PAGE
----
John Bolton’s book publisher subpoenaed, DOJ investigating disclosures in ‘The Room Where It Happened’

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John Bolton’s book publisher subpoenaed, DOJ investigating disclosures in ‘The Room Where It Happened’

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Susan Page, who sat down with John Bolton for the first print interview for his new book, “The Room Where it Happened”, talks about what we learned.

USA TODAY

Federal prosecutors have issued a grand jury subpoena to John Bolton’s publisher as part of a criminal investigation into whether the former national security adviser unlawfully disclosed classified information in a recent book critical of President Donald Trump, a person with knowledge of the matter said Tuesday.

The Justice Department’s demand for records from Simon & Schuster comes after the Trump administration failed in its effort earlier this year to halt publication of the book, “The Room Where It Happened,” and threats from president that his former aide could face prosecution.

Justice officials declined comment. 

“We are aware of reports that grand jury subpoenas have been issued seeking information concerning the publication of Ambassador Bolton‘s recent book,” Bolton attorney Charles Cooper said in a statement. “Ambassador Bolton emphatically rejects any claim that he acted improperly, let alone criminally, in connection with the publication of his book, and he will cooperate fully, as he has throughout, with any official inquiry into his conduct.”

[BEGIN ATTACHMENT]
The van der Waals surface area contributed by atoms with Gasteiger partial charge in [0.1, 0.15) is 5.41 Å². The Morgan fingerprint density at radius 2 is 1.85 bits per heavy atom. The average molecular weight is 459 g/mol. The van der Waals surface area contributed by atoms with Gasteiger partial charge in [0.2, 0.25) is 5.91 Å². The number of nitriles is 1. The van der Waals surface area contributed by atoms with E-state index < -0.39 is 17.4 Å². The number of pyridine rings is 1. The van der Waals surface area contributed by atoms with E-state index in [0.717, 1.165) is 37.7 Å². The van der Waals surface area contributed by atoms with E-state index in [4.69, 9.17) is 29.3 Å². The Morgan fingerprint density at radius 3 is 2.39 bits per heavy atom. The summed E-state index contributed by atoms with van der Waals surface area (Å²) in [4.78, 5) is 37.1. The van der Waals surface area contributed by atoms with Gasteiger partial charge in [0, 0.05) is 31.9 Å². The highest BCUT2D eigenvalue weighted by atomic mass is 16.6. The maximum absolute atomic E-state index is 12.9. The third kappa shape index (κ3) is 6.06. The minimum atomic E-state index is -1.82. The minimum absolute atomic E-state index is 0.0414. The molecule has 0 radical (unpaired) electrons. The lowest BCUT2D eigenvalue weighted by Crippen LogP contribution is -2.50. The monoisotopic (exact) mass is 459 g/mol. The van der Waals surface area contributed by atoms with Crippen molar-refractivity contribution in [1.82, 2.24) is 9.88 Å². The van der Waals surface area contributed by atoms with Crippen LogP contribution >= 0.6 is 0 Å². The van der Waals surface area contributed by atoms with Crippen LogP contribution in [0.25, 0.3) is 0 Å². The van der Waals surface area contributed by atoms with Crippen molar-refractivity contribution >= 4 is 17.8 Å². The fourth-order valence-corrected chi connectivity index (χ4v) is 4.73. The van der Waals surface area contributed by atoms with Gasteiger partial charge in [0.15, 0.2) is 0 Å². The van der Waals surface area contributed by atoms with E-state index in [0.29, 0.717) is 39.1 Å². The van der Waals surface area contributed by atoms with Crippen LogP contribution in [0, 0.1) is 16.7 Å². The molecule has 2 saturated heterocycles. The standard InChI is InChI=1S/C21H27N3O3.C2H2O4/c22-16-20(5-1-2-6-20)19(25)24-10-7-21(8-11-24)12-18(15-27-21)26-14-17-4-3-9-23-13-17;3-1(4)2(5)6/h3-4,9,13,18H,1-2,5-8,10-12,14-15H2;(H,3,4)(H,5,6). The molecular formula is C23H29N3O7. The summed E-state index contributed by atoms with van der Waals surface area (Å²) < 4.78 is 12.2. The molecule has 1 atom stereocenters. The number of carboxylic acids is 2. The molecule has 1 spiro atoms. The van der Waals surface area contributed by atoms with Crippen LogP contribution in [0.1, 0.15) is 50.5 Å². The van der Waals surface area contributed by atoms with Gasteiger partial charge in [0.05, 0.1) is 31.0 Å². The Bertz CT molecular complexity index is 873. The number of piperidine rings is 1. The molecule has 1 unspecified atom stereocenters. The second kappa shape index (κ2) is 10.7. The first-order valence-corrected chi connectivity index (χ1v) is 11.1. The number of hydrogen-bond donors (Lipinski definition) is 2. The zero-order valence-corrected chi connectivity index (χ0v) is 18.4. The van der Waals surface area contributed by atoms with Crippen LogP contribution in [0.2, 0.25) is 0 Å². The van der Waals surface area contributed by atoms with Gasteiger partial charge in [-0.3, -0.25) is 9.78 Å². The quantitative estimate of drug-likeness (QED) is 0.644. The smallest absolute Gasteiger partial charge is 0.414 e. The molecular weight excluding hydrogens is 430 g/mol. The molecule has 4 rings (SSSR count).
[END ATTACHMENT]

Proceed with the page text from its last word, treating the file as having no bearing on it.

The investigation was first disclosed by the New York Times.

In June, a federal judge cleared the way for the book’s publication, ruling that with numerous copies already distributed, it would be futile to stop it.

“With hundreds of thousands of copies around the globe – many in newsrooms – the damage is done,” wrote U.S. District Judge Royce C. Lamberth. “There is no restoring the status quo.”

But the judge also sharply rebuked Bolton for not following the government’s pre-publication clearance protocols regarding potentially classified material and suggested he could lose his $2 million advance for the book. 

“Bolton has gambled with the national security of the United States,” the judge wrote. “He has exposed his country to harm and himself to civil (and potentially criminal) liability. But these facts do not control the motion before the court. The government has failed to establish that an injunction will prevent irreparable harm.”

Following the judge’s ruling Trump quickly weighed in on Twitter, suggesting that Bolton would have a “really big price to pay.”

“He likes dropping bombs on people, and killing them,” the president wrote. “Now he will have bombs dropped on him!”

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